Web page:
In many Asian countries, including Thailand and Japan, the people prepare for festivals by making lotus-shaped paper lanterns. During the festivals they wish upon their paper lantern and set them afloat on a river. Wishes include desires for love and luck, as well as apologies to the Earth and river itself for any misuse during the preceding year. Traditionally the lanterns are made from natural materials such as banana tree leaves and stems, but you can make a paper version that, while not necessarily biodegradable, will be a beautiful addition to a pond or swimming pool for a home party.
Things You'll Need
6-Inch Diameter Green Styrofoam Disk
Medium-Weight Translucent Pink And Green Paper
Draw seven pointed lotus leaf shapes about 8 inches long and 3 inches wide on the green paper and cut out. Draw eight-pointed lotus petal shapes on the pink paper about 6 or 7 inches long and 2 inches wide and cut out. You can also use white paper for lotus petals. In addition, you can make the leaves and petals out of any color paper you choose for a different look. It is best to use translucent paper, however, to make it easy to see the tealight inside when it is done. Use medium-weight paper so that the leaves and petals hold their shape without the need of wire or other support.
Fold each leaf and petal in half lengthways and reopen, leaving a crease. Curl the ends of the leaves and petals inward around a pencil so that they stand up.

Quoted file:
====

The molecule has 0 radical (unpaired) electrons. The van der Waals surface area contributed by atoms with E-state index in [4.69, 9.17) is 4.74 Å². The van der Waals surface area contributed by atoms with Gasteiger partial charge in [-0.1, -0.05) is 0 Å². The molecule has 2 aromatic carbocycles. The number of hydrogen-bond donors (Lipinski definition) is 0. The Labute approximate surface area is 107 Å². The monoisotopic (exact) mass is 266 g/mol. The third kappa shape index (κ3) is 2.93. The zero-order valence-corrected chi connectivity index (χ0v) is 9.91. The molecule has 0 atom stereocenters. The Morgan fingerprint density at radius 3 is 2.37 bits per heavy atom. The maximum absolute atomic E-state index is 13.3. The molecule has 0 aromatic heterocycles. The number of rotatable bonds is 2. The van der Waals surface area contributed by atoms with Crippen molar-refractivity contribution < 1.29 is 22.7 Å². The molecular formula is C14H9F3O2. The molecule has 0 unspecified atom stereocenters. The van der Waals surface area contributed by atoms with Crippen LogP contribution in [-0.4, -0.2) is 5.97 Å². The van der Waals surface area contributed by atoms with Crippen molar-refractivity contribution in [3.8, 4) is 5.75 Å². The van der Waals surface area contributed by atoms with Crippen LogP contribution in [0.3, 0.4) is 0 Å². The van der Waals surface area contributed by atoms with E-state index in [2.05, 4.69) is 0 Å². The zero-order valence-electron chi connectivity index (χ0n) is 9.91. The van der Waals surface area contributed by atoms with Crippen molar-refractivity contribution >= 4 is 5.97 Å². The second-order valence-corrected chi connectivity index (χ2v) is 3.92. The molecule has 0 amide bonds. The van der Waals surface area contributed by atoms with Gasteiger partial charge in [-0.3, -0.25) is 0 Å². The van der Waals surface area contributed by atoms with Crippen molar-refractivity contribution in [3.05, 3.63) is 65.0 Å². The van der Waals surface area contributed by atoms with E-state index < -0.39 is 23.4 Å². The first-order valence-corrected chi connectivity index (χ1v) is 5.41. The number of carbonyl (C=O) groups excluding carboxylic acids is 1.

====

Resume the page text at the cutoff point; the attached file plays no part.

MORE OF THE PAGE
Assemble the lotus flower on top of the Styrofoam disk. Place the leaves on the disk first, placing one end in the center of the disk with the pointed end overhanging the disk's edge. Fan the leaf pieces out so they cover the disk. Put the petals inside the leaves and fan them into a circle as well. Secure everything with the u-shaped hairpins, pushing the pins through the paper into the Styrofoam disk below. Leave the middle of the lotus as open as possible.
Glue the tealight in the center of the lotus flower. Allow the glue to dry and you are ready to light it and launch your floating lotus lantern in the nearest pool or pond.
Use battery-powered votive lights instead of tealights so there is no open flame.
You can also create interior decorations by floating these lanterns in bowls of water or an empty aquarium tank inside.
This project makes a good learning tool for teaching children about Asian festivals.
Exercise extreme caution when using these lanterns because of the open flame.
Always reclaim your floating lantern after the tealight has gone out. Styrofoam and some papers are not biodegradable, and you must not leave them outside to become pollution.